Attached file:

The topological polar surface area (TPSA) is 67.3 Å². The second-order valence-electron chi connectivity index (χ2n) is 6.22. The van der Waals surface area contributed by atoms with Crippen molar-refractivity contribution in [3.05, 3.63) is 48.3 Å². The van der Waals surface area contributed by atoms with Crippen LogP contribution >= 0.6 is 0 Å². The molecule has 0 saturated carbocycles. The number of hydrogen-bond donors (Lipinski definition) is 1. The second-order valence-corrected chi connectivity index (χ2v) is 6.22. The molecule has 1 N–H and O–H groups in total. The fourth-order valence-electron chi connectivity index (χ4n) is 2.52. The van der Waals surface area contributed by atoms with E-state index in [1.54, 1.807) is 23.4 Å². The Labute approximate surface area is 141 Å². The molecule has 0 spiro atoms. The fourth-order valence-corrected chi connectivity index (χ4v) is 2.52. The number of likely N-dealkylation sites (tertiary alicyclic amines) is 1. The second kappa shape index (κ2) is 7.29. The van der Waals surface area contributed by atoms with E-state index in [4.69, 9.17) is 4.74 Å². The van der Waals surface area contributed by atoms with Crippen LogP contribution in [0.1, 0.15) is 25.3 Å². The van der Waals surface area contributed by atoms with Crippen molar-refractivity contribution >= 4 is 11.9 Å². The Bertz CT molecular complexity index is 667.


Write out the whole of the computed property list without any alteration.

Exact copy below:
The topological polar surface area (TPSA) is 67.3 Å². The second-order valence-electron chi connectivity index (χ2n) is 6.22. The van der Waals surface area contributed by atoms with Crippen molar-refractivity contribution in [3.05, 3.63) is 48.3 Å². The van der Waals surface area contributed by atoms with Crippen LogP contribution >= 0.6 is 0 Å². The molecule has 0 saturated carbocycles. The number of hydrogen-bond donors (Lipinski definition) is 1. The second-order valence-corrected chi connectivity index (χ2v) is 6.22. The molecule has 1 N–H and O–H groups in total. The fourth-order valence-electron chi connectivity index (χ4n) is 2.52. The van der Waals surface area contributed by atoms with E-state index in [1.54, 1.807) is 23.4 Å². The Labute approximate surface area is 141 Å². The molecule has 0 spiro atoms. The fourth-order valence-corrected chi connectivity index (χ4v) is 2.52. The number of likely N-dealkylation sites (tertiary alicyclic amines) is 1. The second kappa shape index (κ2) is 7.29. The van der Waals surface area contributed by atoms with E-state index in [4.69, 9.17) is 4.74 Å². The van der Waals surface area contributed by atoms with Crippen LogP contribution in [0.1, 0.15) is 25.3 Å². The van der Waals surface area contributed by atoms with Crippen molar-refractivity contribution >= 4 is 11.9 Å². The Bertz CT molecular complexity index is 667.